1. Since we already have enabled SSH in your Pi we can use the terminal to communicate with the Pi.
  2. After login via Putty, we now need to install xrdp package which will allow windows to connect to Pi and give us a graphical interface to work with. In the Putty terminal enter command: sudo apt-get update
  3. sudo apt-get upgrade
  4. Install the xrdp package using the command: sudo apt-get install xrdp
  5. Reboot your Pi device using sudo reboot
  6. In your windows system open Remote Desktop Connection.
  7. In the Computer, text field enter your Pi device inet address followed by login credentials.

Now you have a graphical interface to work with, which is much better than SSH and we don't need a monitor for display.

The Pi device by default comes with the Python programming language. In fact, there are two python versions available Python 2 and Python 3. To access python 2 open terminal and type python and to access python 3 type python3.

Our next step is to install Tensorflow 2.3.1 on the Pi device. There are a lot of tutorials on how to do this and many of them might not work for you due to version issues. After a lot of searching, I came across this Github link which provides clear instructions for installing Tensorflow on Pi.

Install Tensorflow:

  1. Install pip “sudo apt-get install python-pip
  2. Install Tensorflow dependencies
  • sudo apt-get install -y libhdf5-dev libc-ares-dev libeigen3-dev gcc gfortran python-dev libgfortran5 \ libatlas3-base libatlas-base-dev libopenblas-dev libopenblas-base libblas-dev \ liblapack-dev cython libatlas-base-dev openmpi-bin libopenmpi-dev python3-dev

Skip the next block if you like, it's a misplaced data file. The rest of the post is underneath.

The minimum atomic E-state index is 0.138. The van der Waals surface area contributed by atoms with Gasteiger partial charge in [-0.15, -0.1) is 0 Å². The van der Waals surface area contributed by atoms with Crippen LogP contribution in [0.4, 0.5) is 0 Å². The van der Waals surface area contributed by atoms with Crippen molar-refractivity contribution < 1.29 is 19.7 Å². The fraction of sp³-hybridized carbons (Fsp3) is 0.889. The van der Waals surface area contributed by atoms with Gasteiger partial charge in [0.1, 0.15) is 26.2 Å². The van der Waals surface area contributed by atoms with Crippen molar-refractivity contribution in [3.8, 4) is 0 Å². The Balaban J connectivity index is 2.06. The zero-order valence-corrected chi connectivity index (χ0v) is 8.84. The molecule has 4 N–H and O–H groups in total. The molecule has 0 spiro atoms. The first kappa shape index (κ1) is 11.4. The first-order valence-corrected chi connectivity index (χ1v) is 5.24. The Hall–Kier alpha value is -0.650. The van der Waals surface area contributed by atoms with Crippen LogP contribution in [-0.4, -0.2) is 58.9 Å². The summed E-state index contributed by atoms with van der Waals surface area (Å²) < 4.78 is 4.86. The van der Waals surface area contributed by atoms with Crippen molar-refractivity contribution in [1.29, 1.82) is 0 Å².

3. Install Keras Application

  • sudo pip3 install keras_applications==1.0.8 — no-deps

4. Install Keras Preprocessing

  • sudo pip3 install keras_preprocessing==1.1.0 — no-deps

5. Install h5py

  • sudo pip3 install h5py==2.9.0

6. Install pybind11

  • sudo pip3 install pybind11

7. Install wheel

  • pip3 install -U — user six wheel mock

8. Download Tensorflow (.sh) executable file

9. Go into the directory where the above (.sh) file is located (mostly in the downloads section)

10. Rename the file to and execute the sh file using the command

  • chmod +x

11.You will now see a new (.sh) file in the directory named as We need to execute this file using the command

  • ./

12. Uninstall if any previous version of TensorFlow is present

  • sudo pip3 uninstall tensorflow

13. Remove file wrpat-1.10.11.egg-info(very important)

  • sudo rm /usr/lib/python3/dist-packages/wrapt-1.10.11.egg-info